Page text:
pieces of pipe into the ground. Next, I put a hole in the cap and a hole near the top of the jug. Then I put a piece of pipe through the milk jug. Also I had to tie string to the cap of the jug and secure the pipe from the jug to the two other pipes in the ground.
Finally, I tied a pipe to the string on the cap for the pedal and filled the jug with water. So when I got to the clinic in Guatemala Ismael and Jessi helped me show and explain to the kids how to make a tippy tap. The reason I built this device is because the kids in Guatemala do not have running water and this device solves that problem. Also the kids need to wash their hands before they eat. The kids really enjoyed them. Thank you Mom, Ismael, and Jessi for all the help. By: Brent Matus"
I need to tell you another story. In March 2012 I was with a team of 12 for a visit to the Peten. Eleven of the 12 were working with medical aspects of the trip. I was about other things, one of which was being present to the families who had walked great distances and were now waiting to see the doctors. This included playing with the children. At one point, I approached our team of pediatricians, Dr. Kim Collins, who is a former student of mine, and Dr. Gary Collins, her father, who shared a pediatric office in Ohio with my dad before he retired, have been on many trips to the Peten. I thought that I had a great idea. I asked Dr. Kim and Dr. Gary what they thought about me spending time on the porch teaching the children how to wash their hands. I could tell that they had already entertained this question and were reluctant to give me their response; they did not think that the hand washing lessons were a good idea. They explained that if I taught the children to wash their hands with the soap that we had and the rain water that happened to be present at this location, that the children would be confused when they returned to their homes because such resources might not be present there. It would be better, they suggested, for us to visit each village and find out what they had and then devise a way for the washing of hands that would be effective and sustainable. Wow, and it seemed like such a simple thing.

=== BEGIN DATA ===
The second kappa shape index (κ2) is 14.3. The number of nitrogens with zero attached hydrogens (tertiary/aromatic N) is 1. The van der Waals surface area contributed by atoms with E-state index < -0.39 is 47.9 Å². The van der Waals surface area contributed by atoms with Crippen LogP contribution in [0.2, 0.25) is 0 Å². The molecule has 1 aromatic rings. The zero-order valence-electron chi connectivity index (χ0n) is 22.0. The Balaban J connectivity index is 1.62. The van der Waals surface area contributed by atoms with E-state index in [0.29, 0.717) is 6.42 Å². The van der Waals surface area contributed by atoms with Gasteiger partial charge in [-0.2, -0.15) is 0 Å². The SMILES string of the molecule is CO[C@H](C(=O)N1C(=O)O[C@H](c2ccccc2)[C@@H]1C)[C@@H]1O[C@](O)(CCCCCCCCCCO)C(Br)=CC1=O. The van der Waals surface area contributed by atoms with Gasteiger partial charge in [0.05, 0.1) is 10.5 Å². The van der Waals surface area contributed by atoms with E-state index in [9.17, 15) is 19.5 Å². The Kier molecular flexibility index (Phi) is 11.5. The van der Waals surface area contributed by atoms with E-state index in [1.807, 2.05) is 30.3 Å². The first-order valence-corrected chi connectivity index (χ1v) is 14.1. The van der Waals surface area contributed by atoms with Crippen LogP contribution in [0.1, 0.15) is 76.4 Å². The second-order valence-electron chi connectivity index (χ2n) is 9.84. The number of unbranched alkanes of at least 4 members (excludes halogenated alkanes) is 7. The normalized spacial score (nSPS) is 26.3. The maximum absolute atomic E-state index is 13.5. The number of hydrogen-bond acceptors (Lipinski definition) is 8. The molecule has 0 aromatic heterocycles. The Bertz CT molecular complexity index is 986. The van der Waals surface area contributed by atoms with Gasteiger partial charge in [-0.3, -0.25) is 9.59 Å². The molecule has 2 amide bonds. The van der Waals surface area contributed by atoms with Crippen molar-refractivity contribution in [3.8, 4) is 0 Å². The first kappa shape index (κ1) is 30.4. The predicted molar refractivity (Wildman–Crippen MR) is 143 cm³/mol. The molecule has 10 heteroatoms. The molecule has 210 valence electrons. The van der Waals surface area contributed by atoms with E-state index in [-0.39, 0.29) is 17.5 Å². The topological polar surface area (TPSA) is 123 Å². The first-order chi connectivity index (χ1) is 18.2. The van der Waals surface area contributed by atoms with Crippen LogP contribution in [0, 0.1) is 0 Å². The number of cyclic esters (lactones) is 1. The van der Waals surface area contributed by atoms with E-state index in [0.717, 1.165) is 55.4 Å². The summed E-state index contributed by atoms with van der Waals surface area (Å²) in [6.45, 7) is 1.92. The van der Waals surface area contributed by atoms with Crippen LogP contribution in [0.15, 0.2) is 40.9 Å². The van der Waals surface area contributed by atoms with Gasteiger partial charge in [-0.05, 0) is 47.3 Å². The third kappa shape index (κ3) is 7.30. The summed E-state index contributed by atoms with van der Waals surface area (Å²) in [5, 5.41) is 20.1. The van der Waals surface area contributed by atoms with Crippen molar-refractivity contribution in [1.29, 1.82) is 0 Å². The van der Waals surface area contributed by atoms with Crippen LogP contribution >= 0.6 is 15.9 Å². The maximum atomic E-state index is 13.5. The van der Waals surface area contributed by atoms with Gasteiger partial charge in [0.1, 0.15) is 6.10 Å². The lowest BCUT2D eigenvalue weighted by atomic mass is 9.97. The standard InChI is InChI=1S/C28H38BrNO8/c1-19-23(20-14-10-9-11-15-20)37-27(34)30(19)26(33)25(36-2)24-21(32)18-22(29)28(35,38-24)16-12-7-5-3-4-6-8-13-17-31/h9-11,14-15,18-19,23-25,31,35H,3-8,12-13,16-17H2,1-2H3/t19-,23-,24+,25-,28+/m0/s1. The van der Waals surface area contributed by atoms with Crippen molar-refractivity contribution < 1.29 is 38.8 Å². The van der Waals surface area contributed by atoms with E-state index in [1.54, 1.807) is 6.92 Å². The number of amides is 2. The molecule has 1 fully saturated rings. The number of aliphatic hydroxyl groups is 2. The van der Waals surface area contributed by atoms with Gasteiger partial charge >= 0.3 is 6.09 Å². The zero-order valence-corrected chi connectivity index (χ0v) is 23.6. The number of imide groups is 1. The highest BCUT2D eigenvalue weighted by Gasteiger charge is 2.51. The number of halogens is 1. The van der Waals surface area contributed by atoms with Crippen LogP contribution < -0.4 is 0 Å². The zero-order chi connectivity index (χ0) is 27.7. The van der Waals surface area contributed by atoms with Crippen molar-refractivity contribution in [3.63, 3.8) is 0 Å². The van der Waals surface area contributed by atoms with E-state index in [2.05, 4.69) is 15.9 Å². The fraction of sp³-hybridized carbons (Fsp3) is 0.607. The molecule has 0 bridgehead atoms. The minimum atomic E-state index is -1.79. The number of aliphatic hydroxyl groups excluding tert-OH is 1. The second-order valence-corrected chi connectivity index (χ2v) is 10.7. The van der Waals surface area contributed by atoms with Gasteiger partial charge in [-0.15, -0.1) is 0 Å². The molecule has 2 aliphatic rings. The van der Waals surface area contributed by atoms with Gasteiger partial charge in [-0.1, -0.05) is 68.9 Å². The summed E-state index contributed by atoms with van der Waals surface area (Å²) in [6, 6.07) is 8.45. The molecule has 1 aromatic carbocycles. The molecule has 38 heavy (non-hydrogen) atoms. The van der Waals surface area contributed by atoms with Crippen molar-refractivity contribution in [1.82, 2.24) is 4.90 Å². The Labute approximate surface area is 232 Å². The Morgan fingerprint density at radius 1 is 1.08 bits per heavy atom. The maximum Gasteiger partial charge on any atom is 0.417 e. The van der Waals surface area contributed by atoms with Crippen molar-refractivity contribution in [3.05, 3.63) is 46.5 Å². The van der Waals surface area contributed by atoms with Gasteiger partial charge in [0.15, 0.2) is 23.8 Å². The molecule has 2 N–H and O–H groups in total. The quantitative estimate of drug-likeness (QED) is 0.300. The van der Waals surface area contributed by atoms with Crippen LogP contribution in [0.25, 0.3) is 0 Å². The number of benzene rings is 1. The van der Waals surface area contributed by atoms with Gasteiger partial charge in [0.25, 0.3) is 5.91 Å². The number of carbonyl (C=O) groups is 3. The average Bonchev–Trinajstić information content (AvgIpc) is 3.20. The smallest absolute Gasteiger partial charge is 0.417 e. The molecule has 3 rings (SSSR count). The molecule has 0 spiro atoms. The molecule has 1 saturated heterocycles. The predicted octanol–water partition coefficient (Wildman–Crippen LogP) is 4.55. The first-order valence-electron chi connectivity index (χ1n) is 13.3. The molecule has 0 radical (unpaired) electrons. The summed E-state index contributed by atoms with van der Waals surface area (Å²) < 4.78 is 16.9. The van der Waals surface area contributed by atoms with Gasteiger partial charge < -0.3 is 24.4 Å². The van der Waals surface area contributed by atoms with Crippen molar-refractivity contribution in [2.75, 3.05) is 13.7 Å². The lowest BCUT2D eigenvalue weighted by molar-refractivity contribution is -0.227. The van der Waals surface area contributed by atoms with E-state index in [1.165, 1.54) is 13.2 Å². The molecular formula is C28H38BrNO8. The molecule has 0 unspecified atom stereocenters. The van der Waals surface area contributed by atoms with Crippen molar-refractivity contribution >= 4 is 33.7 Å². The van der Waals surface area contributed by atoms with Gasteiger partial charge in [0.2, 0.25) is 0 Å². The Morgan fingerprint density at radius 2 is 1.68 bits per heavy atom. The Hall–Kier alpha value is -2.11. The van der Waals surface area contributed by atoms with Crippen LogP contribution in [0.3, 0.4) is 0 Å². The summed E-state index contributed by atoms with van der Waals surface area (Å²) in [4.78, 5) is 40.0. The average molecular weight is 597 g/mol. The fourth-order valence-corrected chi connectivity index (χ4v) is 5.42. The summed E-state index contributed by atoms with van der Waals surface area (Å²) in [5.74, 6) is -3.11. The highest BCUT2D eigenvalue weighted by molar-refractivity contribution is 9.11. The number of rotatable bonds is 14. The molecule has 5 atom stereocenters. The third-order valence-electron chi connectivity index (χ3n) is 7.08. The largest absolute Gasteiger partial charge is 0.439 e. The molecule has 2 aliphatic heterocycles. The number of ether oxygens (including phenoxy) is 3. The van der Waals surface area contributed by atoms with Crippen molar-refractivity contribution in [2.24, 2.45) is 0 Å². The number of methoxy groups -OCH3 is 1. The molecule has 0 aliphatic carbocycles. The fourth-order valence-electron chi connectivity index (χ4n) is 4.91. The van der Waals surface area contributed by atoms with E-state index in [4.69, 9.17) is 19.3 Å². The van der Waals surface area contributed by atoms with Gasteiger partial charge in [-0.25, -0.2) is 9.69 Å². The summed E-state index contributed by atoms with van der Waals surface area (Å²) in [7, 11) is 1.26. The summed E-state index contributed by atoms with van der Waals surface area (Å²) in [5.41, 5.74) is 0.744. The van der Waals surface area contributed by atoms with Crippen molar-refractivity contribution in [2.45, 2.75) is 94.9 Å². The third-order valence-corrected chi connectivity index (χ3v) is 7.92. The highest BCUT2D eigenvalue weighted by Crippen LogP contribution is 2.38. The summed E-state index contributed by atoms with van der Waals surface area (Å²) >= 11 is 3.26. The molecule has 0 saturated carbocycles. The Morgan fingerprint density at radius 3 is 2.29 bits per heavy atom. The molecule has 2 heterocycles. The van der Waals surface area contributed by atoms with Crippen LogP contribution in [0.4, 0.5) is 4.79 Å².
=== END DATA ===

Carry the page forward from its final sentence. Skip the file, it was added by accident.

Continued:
God knew that Brent at age 10 would come along and begin to make this happen on the very next trip! The soap remains the most difficult resource. There is plenty of soap in Guatemala, but whether or not soap is a priority for purchase by these families is another question. I am thinking that we will use soap as a reward for follow through on one or another project.
Since June 2012, the tippy taps traveled through Ismael and Orfe to other children to the houses of the villagers in Purucila. Ismael and Orfe visit this village three times a week to work with the community. The children here also receive Kids Against Hunger regularly. The kindergarten in Purucila was the first school to receive Dell laptop computers (from a grant from Dell to SewHope). They have had four computers since July 2012 and are making great progress with them. The teachers at this kindergarten are amazing! I could talk about them all day though I have only met them twice for less than an hour total! Anyway, today we are talking about water. Tippy-taps became a project in the kindergarten of Purucila. There are currently two tippy-taps located at the kindergarten in Purcila, one in the front yard and one in the back yard. Better than just being there, I know that these tippy-taps are actually used. Using the tippy-taps at school trains the children to use them at their homes, and the children then train the families to use them as well. Well this became the project: To get the tippy-taps into the homes of the students in the village. Ismael and Orfe and the teachers of the school worked with the children. If a child got a tippy-tap into their yard, the child received a book!
Once again, leave it to the children. Special thanks to the children at Ottawa Hills Elementary School, who for the past three years have shared their book drive with SewHope and the children of the Peten. These children alone have provided hundreds of books for children such as these!
Sr. Pam Buganski
Sr. Pam joined SewHope as our first American Project Coordinator in 2012